In the right side picture above, the large triangular pendulum has some curious properties which seem to be additional clues.  They are 30 degrees for the bottom angle, and 78 and 72 degrees for the upper left and right angles respectively.  The 72 degree angle obviously fits in with the hidden pentagon, but is there an additional clue there?  Of course!

The second thing is that the right picture seems to have an excess of the number eight (four).  This over-labelling looks suspiciously like the same technique I have described for the two first wheel pictures.  Could this be another indication of a grand total being sought?  

Yes - the numbers in the left picture add up to 28; those in the right, 62, to total 90.  There are 15 numbers used and 90 divided by 15 is six.  But this does not seem to be a significant number, however Bessler’s favourite number 5, divides exactly 18 times into 90 – 5 and 18; the ubiquitous pentagonal numbers again.  Secondly the numbers used, 1 to 10, add up to a total of 55 – the other Bessler number. 



Saturday, 7 November 2015

Some of Bessler's Wheel numbering clues described.

This is a brief account of the odd numbering used by Bessler in labeling his two wheels, the Weissenstein one from Grundlicher Bericht and the second one the Merseberg wheel from Das Triumphans. For simplicity I shall refer to them as the W wheel and the M wheel.

By the way, click once on either illustration to get a large version to see the numbering more easily.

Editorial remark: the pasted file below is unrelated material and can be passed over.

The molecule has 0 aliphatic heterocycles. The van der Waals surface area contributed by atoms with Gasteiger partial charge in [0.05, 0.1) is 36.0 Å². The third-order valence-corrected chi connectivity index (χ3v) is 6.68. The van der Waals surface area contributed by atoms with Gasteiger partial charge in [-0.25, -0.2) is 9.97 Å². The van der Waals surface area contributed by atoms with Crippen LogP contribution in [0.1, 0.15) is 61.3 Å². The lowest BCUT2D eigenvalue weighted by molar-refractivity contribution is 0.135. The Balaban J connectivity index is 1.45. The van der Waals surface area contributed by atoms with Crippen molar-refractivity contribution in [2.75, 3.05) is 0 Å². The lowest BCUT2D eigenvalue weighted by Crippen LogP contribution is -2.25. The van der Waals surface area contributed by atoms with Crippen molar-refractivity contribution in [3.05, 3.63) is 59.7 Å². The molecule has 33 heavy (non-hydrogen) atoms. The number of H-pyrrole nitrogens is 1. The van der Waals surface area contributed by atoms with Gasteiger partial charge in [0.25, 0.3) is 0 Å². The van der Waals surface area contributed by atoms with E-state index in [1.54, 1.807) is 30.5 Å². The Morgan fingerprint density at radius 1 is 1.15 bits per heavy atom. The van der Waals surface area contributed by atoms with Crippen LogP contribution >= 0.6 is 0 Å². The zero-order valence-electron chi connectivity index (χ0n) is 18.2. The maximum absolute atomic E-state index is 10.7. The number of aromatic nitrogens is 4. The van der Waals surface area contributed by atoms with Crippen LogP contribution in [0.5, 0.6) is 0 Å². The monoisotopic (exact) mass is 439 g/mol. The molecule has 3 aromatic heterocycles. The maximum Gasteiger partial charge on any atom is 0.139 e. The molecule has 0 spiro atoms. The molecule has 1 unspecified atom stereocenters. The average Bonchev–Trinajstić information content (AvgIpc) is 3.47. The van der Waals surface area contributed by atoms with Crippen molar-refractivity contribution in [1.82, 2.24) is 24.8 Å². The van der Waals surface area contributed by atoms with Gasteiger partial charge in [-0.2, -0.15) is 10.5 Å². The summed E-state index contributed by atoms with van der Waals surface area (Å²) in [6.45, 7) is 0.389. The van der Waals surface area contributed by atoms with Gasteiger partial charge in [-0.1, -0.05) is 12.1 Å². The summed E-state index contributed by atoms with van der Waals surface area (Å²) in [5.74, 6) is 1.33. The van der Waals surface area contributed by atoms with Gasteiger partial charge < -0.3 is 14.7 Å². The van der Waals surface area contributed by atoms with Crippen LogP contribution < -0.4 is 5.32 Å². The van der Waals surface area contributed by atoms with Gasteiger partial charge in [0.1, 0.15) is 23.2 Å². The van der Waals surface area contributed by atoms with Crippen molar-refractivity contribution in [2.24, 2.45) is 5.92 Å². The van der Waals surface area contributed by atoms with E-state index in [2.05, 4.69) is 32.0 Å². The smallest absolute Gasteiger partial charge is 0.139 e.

It becomes quite clear that some of the items are ‘over-numbered’.  By that I mean that Bessler seems to have labelled the parts with a particular number more often than one might think was necessary. For example the main pillar supporting the wheel is numbered 4, four times.  The slimmer pillars are numbered 12, and two of them to the left are numbered twice each, yet the other two are only numbered once each. Some numbers appear more often than others and not just because they are attached to more similar pieces. After number 18 the rest of the numbers are lone examples. I speculated that this was done to achieve a certain total, and having identified each part once with its number, he then sought to add to the total by labelling the same parts more than once. Obviously the higher numbers would make the jumps toward his desired total too big so he started at the lower end of the range and gradually added numbers until he had achieved his desired end.  Why he did this was unclear to me at the time.

In the W wheel there are two number 18’s yet one has been omitted in the M wheel – error or deliberate anomaly? In the W wheel the number 5 is barely visible in the box at the bottom of the sideways-on wheel, yet it has clearly been omitted in the M wheel.  In the W wheel some of the weights at the ends of the pendulums are numbered 11, there are eight of them, yet in the M wheel one of them has been omitted.  Finally in the W wheel there are two number 24’s attached to the padlocks, yet in the M wheel one of them has been reversed to become 42.  How can we explain all these anomalies?

The omission of 5 and 18 in the W wheel is explained by the fact that 5 is the most important number to Bessler because of its importance to the pentagram, and 18 degrees is the basic angle of the pentagram.  Changing the number 24 to 42 can be explained by the omission of 18, because 42 - 24 = 18.  Bessler ensured we got this information by altering the second drawing.  First he removed the 5 and an 11 (5 x 11=55).  Then he assumed that we would compare the two drawings and realize that the second one not only omitted these two numbers, but also when totalled the numbers add up to 633, whereas in the M wheel the total is 649.  But of course 633 from 649 equalled 16 (5 + 11).